March 1, 2018 was a turbulent day for U.S. trade policy. Since April 2017, the Trump Administration has been contemplating a hike in tariffs for a broad range of steel and aluminum mill products, based upon a rarely used provision of U.S. law. The statute, Section 232 of the Trade Expansion Act of 1962, authorizes the President to restrict imports into the United States of any article that is being imported “in such quantities or under such circumstances as to threaten to impair the national security.” In April 2017, the President directed the U.S. Department of Commerce (DOC) to conduct two separate investigations under Section 232, one for steel and one for aluminum, to determine whether imports of steel and aluminum threaten national security. The DOC released both reports to the public on February 16, 2018. Both reports concluded that the imports threaten national security and recommended a menu of options, including increased tariffs and/or quotas, to curb imports of steel and aluminum.
Since that time, President Trump has held meetings with steel and aluminum industry executives, as well as with members of Congress, to consider his options. There has been a widely publicized split of opinion within the Administration, with Secretary of Commerce Wilbur Ross and White House trade adviser Peter Navarro pushing for tariffs and/or quotas, and the Departments of Defense and Treasury and White House Chief Economic Adviser Gary Cohn staunchly opposing import restrictions.
These tensions came to a boil this week. Late on February 28, reports circulated that President Trump planned to announce sweeping tariffs on March 1, and the Administration invited U.S. steel and aluminum executives to the White House for the formal announcement. Then, mid-morning on March 1, the White House Press Office stated that there would be no announcement that day, and instead the meeting with the steel and aluminum executives would be a “listening session.” Meanwhile, a senior adviser to Chinese President Xi Jinping had flown in for an urgent meeting with U.S. Trade Representative Robert Lighthizer, Gary Cohn, and Treasury Secretary Steven Mnuchin, reportedly to try to head off a trade war.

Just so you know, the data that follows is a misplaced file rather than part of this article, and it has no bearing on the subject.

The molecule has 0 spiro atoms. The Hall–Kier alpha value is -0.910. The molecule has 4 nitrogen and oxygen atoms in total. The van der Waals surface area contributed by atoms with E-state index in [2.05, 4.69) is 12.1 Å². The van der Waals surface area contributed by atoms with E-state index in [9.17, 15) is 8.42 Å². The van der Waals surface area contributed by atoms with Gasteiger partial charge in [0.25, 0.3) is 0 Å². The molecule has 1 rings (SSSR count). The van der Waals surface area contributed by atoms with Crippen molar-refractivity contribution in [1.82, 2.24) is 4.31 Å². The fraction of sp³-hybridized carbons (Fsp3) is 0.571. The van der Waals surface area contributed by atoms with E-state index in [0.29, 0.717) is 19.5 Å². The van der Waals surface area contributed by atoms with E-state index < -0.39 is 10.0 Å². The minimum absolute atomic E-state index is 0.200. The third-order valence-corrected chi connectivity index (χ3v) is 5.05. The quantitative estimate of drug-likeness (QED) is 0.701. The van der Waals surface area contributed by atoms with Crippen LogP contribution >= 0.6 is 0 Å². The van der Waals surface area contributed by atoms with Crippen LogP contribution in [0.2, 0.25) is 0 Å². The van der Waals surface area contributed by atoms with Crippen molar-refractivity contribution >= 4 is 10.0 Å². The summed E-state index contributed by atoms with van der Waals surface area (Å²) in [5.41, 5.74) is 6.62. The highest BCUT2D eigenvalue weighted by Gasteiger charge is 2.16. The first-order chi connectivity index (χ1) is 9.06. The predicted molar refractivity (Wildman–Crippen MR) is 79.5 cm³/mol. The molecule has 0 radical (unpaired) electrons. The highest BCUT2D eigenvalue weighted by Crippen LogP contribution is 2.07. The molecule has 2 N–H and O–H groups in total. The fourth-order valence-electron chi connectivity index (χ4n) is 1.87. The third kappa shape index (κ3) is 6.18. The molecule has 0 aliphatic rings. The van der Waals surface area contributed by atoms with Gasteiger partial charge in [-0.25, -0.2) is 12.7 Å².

But then the plan veered off course again during the “listening session.” President Trump made unscripted remarks at the meeting, stating that he would announce “next week” tariffs of 25 percent for steel and 10 percent for aluminum. He said that the tariffs would be in place for an “unlimited” time.
The reactions were swift. Unsurprisingly, major steel producers applauded President Trump’s announcement. Comments from many members of Congress, including House Speaker Paul Ryan and Senator Orrin Hatch (Chairman of the Senate Finance Committee), were generally negative. Several major U.S. trading partners, including the EU and Canada, have issued strong statements in opposition to Trump’s unscripted announcement, raising the possibility of retaliation.
As of now, there is no proclamation or other “official” decision, much less any specifics, regarding the exact products covered, whether any countries are exempted, or the time or circumstances in which the tariffs would be lifted. Some guidelines, including product coverage, were suggested in the DOC’s report to the President (see our February 20 Client Alert for details), but it is still unknown whether the President will incorporate those details or move in a different direction when he formally announces the decision. President Trump stated that a formal announcement would be made next week.
Companies that have been adversely impacted by surging imports, those who rely on exports to countries targeted by the reports, and companies that are heavily reliant on imported materials should all closely monitor these developments and consider how these and similar future actions could impact their own bottom lines.
For further information, contact the authors below, or any other member of the Customs and International Trade Team.